Just how these new devices—and we predict there will be more and different variations from these and other vendors—will compare in terms of cost and performance is yet to be determined. The E6x5C series is currently available in six version—three clock frequencies of 0.6G Hz, 1.0 GHZ and 1.3 GHz in two temperature ranges each—commercial 0° to 70°C and industrial -40° to 85°C. The current offering also still consists of two devices mounted on a small circuit board with a ball grid array on the bottom. Intel is not talking about future products but it would appear that the eventual integration of the two devices into a single IC package if not onto the same die would be a logical next step.
The E6x5C is already debuting on an OEM product, the Microspace ModuleST (MSMST) from Kontron (Figure 2). The MSMST is implemented on a PCIe/104 form factor, which also includes an interface to the High-Speed Mezzanine Card (HSMC), which is a specification from Altera meant to simplify interfacing I/O connections to its FPGAs. This is a part of the Kontron design and is not required by the Intel platform. In this iteration of the MSMST, the multimedia interfaces SVDO and HD audio are brought off to a separate media board along with a PCIe connection to Ethernet. So not only is the FPGA itself a support for flexibility and configurability, but so are the other external interfaces from the CPU die (Figure 3).
Kontron Product Marketing Manager Christine Van De Graaf notes that Kontron had already noticed that OEM customers were going around the I/O hub supplied by Intel and programming directly onto FPGAs—which is actually one of the options offered by Intel with the introduction of the Tunnel Creek parts. The availability of the E6x5C series with the FPGA pre-integrated and verified now makes that much easier and so it was a natural step to produce a ready-to-go platform that customers could use to get their proprietary IP up and running for their specialized needs. For example, there are apparently a number of specialized I/O functions in the transportation arena that were already being solved with FPGAs on separate modules connected to the SBC.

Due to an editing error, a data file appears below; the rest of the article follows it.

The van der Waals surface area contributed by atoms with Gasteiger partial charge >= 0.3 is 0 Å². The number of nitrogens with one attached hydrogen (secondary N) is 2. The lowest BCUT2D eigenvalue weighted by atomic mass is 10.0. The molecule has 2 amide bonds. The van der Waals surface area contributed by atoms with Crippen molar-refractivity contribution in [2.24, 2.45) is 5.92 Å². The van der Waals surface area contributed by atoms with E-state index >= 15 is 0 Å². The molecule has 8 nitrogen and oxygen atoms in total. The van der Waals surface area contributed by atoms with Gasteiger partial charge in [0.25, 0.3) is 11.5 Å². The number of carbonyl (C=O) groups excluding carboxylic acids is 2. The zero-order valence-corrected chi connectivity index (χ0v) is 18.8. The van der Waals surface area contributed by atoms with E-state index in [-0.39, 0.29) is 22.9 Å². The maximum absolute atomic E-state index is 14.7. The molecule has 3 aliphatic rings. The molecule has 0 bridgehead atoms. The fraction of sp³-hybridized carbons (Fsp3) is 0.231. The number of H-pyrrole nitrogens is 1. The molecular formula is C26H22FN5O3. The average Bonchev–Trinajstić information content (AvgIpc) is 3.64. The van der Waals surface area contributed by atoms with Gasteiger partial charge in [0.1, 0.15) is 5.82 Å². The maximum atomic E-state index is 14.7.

While Actel’s (now Microsemi’s) SmartFusion is now appearing in products, the Kontron MSMST appears to be the first OEM single board computer available in a standard form factor that developers can take and use to develop whatever application they have in mind and/or integrate it with other off-the-shelf modules to address a given set of needs. The E6x5C can support embedded Windows with a variety of BIOS options and is also offered by Intel with the support of the now Intel-owned Wind River MeeGo or VxWorks operating systems, making it as general-purpose a product as many other Atom-based modules with the added attraction of the programmable and configurable FPGA option.
The HSMC connection allows the developer to easily bring out the I/O connections of the FPGA package so that they can be connected to external devices. These connections can be routed to whatever IP the OEM or the customer has placed on the FPGA and then to the appropriate external connectors. In addition to the IP that can be purchased from libraries and can be developed from scratch using the Quartus II design tools, Kontron also offers a service through which they will help the customer develop that custom IP. Like Intel, Kontron has not installed any predetermined IP blocks in the FPGA, although that does not preclude any other vendor who may wish to from doing so.
San Jose, CA.
Santa Clara, CA.
© 2009 RTC Group, Inc., 905 Calle Amanecer, Suite 250, San Clemente, CA 92673